Writing Kids and Teens… The Epic Fail!

Okay I see this in both movie and book form, but I’m going to cover some of the more egregious examples.

Why is it so difficult to write kids and teens? In many of the movies or stories we see, kids are well behaved, tiny adults… or even worse. You see this a lot in bad comedies or really weird stories. Perhaps the most standout example would be from (yes I just sat through this recently) Tim Burton’s Charlie and the Chocolate Factory. Setting aside the novel-length list of everything that is wrong with this movie, think about the child. The kid could literally be the next coming of Christ. I’m not even kidding. I mean sure in the book he was a tad unbelievable as well, but at least there, he still had some aspects of childhood that were believable.

You see it in other stories as well… these aren’t kids and certainly not how kids really behave, this is how adults WANT their kids to be, It’s really an interesting character study. Honestly, if you want to see more of what I’m talking about, don’t waste the time watching this movie, watch about 10 minutes of a 7th Heaven Episode, you’ll see what I mean…

On to the teen crowd… and I admit things have gotten better on their end recently, but it’s still not where it should be. Teens have always gotten the bum’s rap when it came to movie and book portrayal, but I’ve never seen it worse than it was in the late 90’s and early 2000s. Allow me to provide two examples from movie form as novel form was somewhat lacking at this point in terms of anything that great…


I mean it. I was a teen at the time these movies were big and I’ll tell you something, no one was anything like this. These aren’t even bad parodies of teenagers. American Pie, while a comedy was sold as a comedic drama about teenagers coming into their own. However these characters while (at the time) people found funny, were nothing like what actual teens behaved and thus were not relatable at all. Which probably explains why these movies have all but faded from memory.

The Faculty is even worse. That’s sold as a serious horror flick and… well look at it. If that’s the case and this was supposed to be a serious representation of what teenagers were like… then as someone who was a teenager at this point in time, I find that extremely offense. A film professor of mine once commented that the kids in the faculty all seemed like they had serious mental issues, but honestly, my first job out of college was working at a residence program for kids with mental illnesses ranging from ADD, ADHD all the way to Bipolar disorder and PTSD, and THEY were better behaved than this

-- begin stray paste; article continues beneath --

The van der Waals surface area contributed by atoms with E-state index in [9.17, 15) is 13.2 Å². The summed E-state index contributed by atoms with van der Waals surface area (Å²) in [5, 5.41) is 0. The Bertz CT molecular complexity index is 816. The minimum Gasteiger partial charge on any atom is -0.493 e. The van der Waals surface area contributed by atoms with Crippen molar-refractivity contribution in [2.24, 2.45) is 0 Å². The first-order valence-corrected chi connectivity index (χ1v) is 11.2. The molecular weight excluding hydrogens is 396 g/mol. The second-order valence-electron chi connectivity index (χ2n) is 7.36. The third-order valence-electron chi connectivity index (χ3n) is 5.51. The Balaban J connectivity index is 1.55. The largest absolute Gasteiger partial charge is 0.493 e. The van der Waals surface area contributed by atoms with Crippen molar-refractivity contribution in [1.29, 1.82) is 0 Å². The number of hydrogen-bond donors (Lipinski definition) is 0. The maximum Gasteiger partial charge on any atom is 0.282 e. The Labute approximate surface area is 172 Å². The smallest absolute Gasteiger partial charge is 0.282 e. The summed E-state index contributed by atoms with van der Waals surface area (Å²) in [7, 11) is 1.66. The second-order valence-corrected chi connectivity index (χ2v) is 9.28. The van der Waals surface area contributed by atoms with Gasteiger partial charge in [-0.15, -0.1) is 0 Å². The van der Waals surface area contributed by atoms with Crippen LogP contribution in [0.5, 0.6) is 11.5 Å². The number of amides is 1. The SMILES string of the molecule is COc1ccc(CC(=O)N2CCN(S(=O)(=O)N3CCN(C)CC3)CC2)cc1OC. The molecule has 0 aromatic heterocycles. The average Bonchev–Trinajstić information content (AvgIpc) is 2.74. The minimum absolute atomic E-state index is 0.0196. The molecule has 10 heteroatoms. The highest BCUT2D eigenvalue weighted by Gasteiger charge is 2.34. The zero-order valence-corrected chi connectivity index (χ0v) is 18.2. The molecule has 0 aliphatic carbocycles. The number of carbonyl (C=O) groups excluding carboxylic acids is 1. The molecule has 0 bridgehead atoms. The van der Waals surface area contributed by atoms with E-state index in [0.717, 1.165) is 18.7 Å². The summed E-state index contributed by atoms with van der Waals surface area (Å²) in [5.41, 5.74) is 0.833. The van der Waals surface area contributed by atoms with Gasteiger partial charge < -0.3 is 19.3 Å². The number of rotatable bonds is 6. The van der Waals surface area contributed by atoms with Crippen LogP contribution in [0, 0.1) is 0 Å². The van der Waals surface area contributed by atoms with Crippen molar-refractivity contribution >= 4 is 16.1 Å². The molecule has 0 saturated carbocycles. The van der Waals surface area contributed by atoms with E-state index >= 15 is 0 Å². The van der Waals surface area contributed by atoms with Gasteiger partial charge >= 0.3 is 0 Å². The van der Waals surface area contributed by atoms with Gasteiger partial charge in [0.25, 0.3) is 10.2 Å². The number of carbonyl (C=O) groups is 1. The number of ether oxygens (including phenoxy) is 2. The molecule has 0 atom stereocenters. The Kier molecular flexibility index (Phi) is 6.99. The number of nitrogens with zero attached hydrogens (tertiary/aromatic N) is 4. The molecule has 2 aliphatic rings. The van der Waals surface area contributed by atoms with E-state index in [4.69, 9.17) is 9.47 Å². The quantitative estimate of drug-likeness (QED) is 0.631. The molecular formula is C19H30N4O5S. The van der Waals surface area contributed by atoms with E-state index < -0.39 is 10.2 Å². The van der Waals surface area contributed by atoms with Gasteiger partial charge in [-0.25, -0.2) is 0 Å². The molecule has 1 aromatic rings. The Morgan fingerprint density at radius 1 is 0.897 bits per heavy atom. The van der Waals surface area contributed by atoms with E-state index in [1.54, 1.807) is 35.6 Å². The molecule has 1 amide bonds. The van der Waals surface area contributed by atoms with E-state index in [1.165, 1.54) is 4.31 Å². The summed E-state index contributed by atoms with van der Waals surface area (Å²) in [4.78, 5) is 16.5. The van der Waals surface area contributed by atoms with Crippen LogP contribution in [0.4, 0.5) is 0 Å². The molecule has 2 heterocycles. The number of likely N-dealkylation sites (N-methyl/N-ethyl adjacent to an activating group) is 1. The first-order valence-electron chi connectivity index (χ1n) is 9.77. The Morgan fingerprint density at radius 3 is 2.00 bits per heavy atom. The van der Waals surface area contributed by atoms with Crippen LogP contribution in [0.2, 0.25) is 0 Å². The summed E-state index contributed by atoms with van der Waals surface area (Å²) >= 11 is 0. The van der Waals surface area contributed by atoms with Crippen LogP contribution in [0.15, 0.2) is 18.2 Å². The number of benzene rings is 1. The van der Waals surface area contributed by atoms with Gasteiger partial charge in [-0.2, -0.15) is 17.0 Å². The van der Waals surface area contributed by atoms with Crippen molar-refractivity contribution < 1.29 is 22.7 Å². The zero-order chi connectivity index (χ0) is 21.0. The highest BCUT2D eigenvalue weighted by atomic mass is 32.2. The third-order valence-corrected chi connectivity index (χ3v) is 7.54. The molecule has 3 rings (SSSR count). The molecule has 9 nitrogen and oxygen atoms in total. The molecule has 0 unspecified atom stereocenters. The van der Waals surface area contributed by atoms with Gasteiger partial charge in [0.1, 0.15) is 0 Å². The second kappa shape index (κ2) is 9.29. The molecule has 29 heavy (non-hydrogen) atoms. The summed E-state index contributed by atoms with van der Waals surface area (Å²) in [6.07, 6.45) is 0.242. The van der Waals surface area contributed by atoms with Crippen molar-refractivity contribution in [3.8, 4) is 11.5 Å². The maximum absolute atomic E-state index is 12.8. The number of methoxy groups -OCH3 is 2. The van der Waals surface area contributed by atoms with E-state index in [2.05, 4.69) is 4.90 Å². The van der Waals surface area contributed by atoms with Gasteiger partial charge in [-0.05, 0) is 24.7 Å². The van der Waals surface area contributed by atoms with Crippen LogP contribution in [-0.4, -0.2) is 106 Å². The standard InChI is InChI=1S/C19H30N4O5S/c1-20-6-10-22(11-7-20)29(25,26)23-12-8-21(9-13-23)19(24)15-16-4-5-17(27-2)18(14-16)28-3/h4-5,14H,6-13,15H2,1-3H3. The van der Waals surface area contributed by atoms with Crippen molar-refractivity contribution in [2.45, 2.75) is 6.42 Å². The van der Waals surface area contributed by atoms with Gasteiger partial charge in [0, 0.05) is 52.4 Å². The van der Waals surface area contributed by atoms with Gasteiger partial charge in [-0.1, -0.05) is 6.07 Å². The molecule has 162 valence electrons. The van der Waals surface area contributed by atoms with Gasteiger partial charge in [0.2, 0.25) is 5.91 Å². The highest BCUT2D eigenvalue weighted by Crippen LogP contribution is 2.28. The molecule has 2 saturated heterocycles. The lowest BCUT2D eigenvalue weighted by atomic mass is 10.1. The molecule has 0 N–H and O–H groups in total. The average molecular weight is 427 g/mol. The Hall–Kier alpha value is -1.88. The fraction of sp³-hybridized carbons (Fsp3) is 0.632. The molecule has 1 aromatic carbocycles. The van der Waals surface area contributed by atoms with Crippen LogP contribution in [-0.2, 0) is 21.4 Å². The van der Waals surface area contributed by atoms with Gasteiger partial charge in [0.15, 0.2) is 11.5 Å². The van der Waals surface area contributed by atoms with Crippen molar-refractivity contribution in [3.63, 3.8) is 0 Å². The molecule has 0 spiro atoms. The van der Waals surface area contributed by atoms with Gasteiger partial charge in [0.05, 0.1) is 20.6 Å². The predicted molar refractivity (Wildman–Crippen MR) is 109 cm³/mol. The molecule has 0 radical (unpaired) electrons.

But I digress…

Why is writing kids and teens so far off the mark? Why is it even tolerated?

Well…. many reasons could be attributed to that. For one the director and/or writers could be horribly out of touch, in the case of kids, they could be hoping that kids will see and emulate the behavior, whereas in teens… I don’t know, their angry old people with an ax to grind?

As for why it’s even tolerated… well…it’s not really as the most notorious cases of behavior like this usually bombs at the box office and book sales. As for the American Pie series… all I can say is that perhaps we were too busy laughing at the ridiculousness of it to realize that we were being made fun of? Maybe we just didn’t care and wanted to be entertained? Who knows….

So why then do I bring this up? Well I think it’s a good example of what NOT to do when writing characters. Seriously. be respectful of your audience. Write to them, not at them. If you’re going to insult them (and not in the friendly roast way), be prepared to have your work scorned.


Do you have a question about writing, publishing, my stories, etc? Please feel free to post a comment or email me.
I’ll use those comments to select my next blog post.

I have been writing for several years, have 4 published works, experience with publishing and independent work, so I can hopefully be of assistance.
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Thanks friends!
Catch you on the flip side!



2 thoughts on “Writing Kids and Teens… The Epic Fail!

  1. Bailey Jackson says:

    I think you hit it on the head with your “out of touch” observation. Mostly, I think kids are a lot smarter than we give them credit for, and either far more mature or far less mature than we think. Maybe that’s why younger kids are either written as infantile cry-babies or sages. There’s a pretty big range in children, far larger than the range of intelligence and maturity in most adults, I think.

    Liked by 1 person

  2. Alex West says:

    I suppose it depends on whether you assume the writers are going for realism. I think there are a large number of teen movies that are not aiming for realism at all, but rather for a fantasy version that is slicker and cooler while maintaining the appropriate ratings to allow the target audience in the cinema. They are no more silly than the way adults are portrayed in most action/thriller movies – polished, simplistic, perfectly manicured – like comic book characters without superpowers. I have always been conscious that there is a massive gap between what teens really do and how they talk, and what you are allowed to portray in an M-rated film or a book that will be allowed on the school library shelves. I don’t think the writers are out of touch, but rather that they are very in touch with the commercial realities.

    But I’m interested, what examples would you give of well-written teens in movies / TV / books? Like, would you consider The Breakfast Club a good portrayal, or too contrived? (And if the latter, do you consider it has value?)


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